The foregoing is illustrated further in FIGS. 4A, 4B and 4C which are graphs including speed/time curves which show effects on various parameters with the three different joint rates, i.e. hard, medium and soft. In particular, curves 144A, 144B and 144C are speed/time curves for hard, medium and soft joints, respectively. Portions 146A 146B and 146C represent jog speed of tool 10, portions of 148A, 148B and 148C represent tool ramp-up speed and portions 150A, 150B and 150C represent a percent of maximum tool speed. The automatic downshift feature of the present invention is illustrated by the speed shift points 152A and 152B for the hard and medium joints and by the lack of speed shift point for the soft joint. Referring first to curve 144A, when controller 104 determines that the joint is hard, the speed of tool 10 is shifted at point 152A from the level 150A down to the level 154A for hard joints. The tool speed remains at this low level until the tool shutoff point 156A is reached. On the other hand, when controller 104 determines that the joint is medium, the speed of tool 10 is shifted at point 152B from the level 150B down to the level 154B for medium joints. The tool speed remains at this low level until the tool shutoff point 156B is reached. It can be seen from FIGS. 4A and 4B that the downshift speed 154A is lower for hard joints than the downshifted speed 154B for medium joints. Lastly, when controller 104 determines that the joint is soft, the speed of tool 10 remains at the upper level 150C until the tool shutoff point 156C is reached. Thus, by virtue of the present invention accurate tool shutoff is provided for all three types of joints and the problem of torque overshoot is avoided.
The system of the present invention is illustrated further by FIG. 5 which is a structure chart of the principal modules in the portion of a typical microprocessor 170 of controller 104 for carrying out the present invention. The instantaneous torque obtained from transducer 26 is applied as an input to each of the program modules 172 and 174 which determine the time at which the selected fractional values of target torque occur, for example 25% and 50%, respectively, in the present illustration. In this connection, another module 176 which contains the target torque set on the meter applies that target torque to another input of each of the modules 172 and 174. Thus when 25% of target torque is reached module 172 provides an output, and when 50% of target torque is reached module 174 provides an output. A counter module 180 counts the number of angle degrees obtained from the output of resolver 24 and under control of the outputs from modules 172 and 174. In particular, the signal output of resolver 24 comprises pulses containing information as to the number of degrees of tool spindle rotation. When 25% of target torque is reached, module 172 provides an output signal which causes counter module 180 to begin counting the number of degrees of tool spindle rotation received via the signal from resolver 24. When 50% of target torque is reached, module 174 provides an output signal which causes counter module 180 to stop counting and provide an output signal containing the number of angle degrees between the selected fractional values of target torque.
A first angle module 182 contains an angle quantity corresponding to that of a high or hard rate joint. A first comparator module 184 compares the angle output of counter module 180 with the angle quantity of module 182, and if angle quantity of module 180 is less than or equal to the angle quantity of module 182, module 184 provides an output indicating that the joint is of the high or hard rate type. The output of comparator module 184 is used by a first speed control module 186 which provides a signal to servo amplifier 90 to cause a downshift of the tool speed to the level for high or hard rate joints, i.e. the speed level designated 154A in FIG. 4A.
Similarly, a second angle module 192 contains an angle quantity corresponding to that of a medium rate joint. A second comparator module 194 compares the angle output of counter module 180 with the angle quantity of module 192, and if the angle quantity of module 180 is less than or equal to the angle quantity of module 192, module 194 provides an output indicating that the joint is of the medium rate type. The output of comparator module 194 is used by a second speed control module 196 which provides a signal to servo amplifier 90 to cause a downshift of the tool speed to the level for medium rate joints, i.e. the speed level designated 154B in FIG. 4B.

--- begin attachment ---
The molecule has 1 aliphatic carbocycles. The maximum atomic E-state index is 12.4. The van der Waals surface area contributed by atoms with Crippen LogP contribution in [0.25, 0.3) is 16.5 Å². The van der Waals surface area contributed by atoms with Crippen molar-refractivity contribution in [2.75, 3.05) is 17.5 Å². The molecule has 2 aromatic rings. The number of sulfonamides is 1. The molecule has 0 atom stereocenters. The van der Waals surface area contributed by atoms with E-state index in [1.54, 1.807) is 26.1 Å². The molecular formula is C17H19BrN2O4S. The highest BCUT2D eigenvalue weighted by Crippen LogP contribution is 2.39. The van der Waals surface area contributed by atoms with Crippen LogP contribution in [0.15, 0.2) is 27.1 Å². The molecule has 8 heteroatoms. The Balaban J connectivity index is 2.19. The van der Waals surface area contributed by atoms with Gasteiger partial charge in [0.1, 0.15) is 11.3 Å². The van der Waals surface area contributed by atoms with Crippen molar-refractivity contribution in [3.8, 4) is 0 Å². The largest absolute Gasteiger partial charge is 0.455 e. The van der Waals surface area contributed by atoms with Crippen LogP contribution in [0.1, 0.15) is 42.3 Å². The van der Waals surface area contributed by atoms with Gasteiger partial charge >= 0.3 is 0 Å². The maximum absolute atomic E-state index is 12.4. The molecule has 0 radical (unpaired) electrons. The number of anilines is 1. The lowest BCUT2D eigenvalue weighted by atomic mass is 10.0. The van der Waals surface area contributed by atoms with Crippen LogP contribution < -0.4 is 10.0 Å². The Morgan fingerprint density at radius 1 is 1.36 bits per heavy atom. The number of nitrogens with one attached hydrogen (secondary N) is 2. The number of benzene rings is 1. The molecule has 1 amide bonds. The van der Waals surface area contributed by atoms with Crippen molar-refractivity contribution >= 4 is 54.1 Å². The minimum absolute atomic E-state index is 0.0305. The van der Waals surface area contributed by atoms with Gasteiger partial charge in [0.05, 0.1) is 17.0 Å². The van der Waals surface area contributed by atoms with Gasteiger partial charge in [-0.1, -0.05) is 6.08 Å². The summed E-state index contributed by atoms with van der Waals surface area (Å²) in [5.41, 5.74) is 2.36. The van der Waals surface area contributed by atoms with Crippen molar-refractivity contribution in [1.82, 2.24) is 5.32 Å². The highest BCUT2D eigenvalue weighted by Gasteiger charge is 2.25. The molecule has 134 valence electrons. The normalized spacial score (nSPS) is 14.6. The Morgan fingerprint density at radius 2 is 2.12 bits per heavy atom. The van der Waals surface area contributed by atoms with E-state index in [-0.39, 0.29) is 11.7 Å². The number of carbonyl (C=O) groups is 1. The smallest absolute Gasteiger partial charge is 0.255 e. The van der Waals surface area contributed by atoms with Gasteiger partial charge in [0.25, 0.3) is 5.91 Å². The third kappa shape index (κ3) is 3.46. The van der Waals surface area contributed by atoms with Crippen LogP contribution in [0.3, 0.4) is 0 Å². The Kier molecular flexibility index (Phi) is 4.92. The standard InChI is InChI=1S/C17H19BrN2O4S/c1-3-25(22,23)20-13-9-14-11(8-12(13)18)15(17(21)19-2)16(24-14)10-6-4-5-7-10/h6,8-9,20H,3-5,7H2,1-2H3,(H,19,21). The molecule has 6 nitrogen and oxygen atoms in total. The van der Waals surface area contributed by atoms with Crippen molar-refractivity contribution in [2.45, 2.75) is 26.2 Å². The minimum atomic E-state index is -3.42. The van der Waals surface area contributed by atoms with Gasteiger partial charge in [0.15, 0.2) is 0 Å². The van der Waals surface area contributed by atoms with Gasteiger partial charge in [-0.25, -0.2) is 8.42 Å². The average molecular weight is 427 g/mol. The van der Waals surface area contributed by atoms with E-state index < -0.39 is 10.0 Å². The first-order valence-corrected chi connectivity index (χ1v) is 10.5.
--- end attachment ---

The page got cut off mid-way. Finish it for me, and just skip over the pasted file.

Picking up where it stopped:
A third comparator module 198 compares the angle output of counter module 180 with the angle quantity of module 192, and if the angle quantity of module 180 is greater than the angle quantity of module 192, module 198 provides an output indicating that the joint is of the low rate or soft type. The output of module 198 is received by a module 200 which results in no change being made in the tool speed.
The lines 202, 204 and 206 leading from the outputs of comparator modules 184, 194 and 198, respectively, illustrate the capability of utilizing the indications of hard, medium and soft joints, respectively, for whatever additional purposes may be of interest.
By way of example, in an illustrative tool system according to the present invention, controller 104 is commercially available from Stanley Air Tools, Cleveland, Ohio under the designation Series T801 and incorporates an Intel 8088 microprocessor, servo amplifier 90 under the designation X5389, power supply 96 consisting of transformer R7706, ground fault circuit interrupter R7747, rectifier R7752 and filter board X5392. Motor 16 and resolver 24 are commercially available from Stanley Air Tools, Cleveland, Ohio under the designation N4194. Torque transducer 26 is commercially available from Stanley Air Tools, Cleveland, Ohio under the designation N4245.
It is therefore apparent that the present invention accomplishes its intended objects. There is provided a system and method to correct for torque overshoot in electric power tools which operates efficiently and effectively on high, medium and low torque rate fastening jobs. By sensing torque per angle rate on each rundown and automatically adjusting the tool speed to maintain torque accuracy on higher torque rate joints while maintaining speed on lower rate joints, the tool is allowed to run at maximum speed as long as possible before slowing down near the target torque. This, in turn, automatically minimizes tool heating and maximizes job rate. The foregoing is accomplished with a minimum of user involvement and complexity.
While an embodiment of the present invention has been described in detail, that is for the purpose of illustration, not limitation.
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|U.S. Classification||318/432, 29/407.01, 81/469, 173/5, 29/707|
|International Classification||B25B23/14, B25B23/151, G05D17/02, B23P19/06, B25B21/00|
|Cooperative Classification||B25F5/001, Y10T29/49764, B23P19/066, Y10T29/5303, G05D17/02, B25B23/14|
|European Classification||B23P19/06C1, G05D17/02, B25B23/14|
|Dec 3, 1993||AS||Assignment|
Owner name: STANLEY WORKS, THE, CONNECTICUT
Free format text: ASSIGNMENT OF ASSIGNORS INTEREST;ASSIGNOR:NAUMANN, WILLIAM L.;REEL/FRAME:006782/0752
Effective date: 19931020
|Apr 6, 1995||AS||Assignment|
Owner name: STANLEY WORKS, THE, CONNECTICUT
Free format text: ASSIGNMENT OF ASSIGNORS INTEREST;ASSIGNORS:KAINEC, STEPHEN M.;NAUMANN, WILLIAM L.;REEL/FRAME:007425/0406
Effective date: 19950324
|Sep 28, 2000||FPAY||Fee payment|
Year of fee payment: 4
|Dec 29, 2004||REMI||Maintenance fee reminder mailed|
|Jan 18, 2005||FPAY||Fee payment|
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|Jan 18, 2005||SULP||Surcharge for late payment|
Year of fee payment: 7
|Nov 13, 2008||FPAY||Fee payment|
Year of fee payment: 12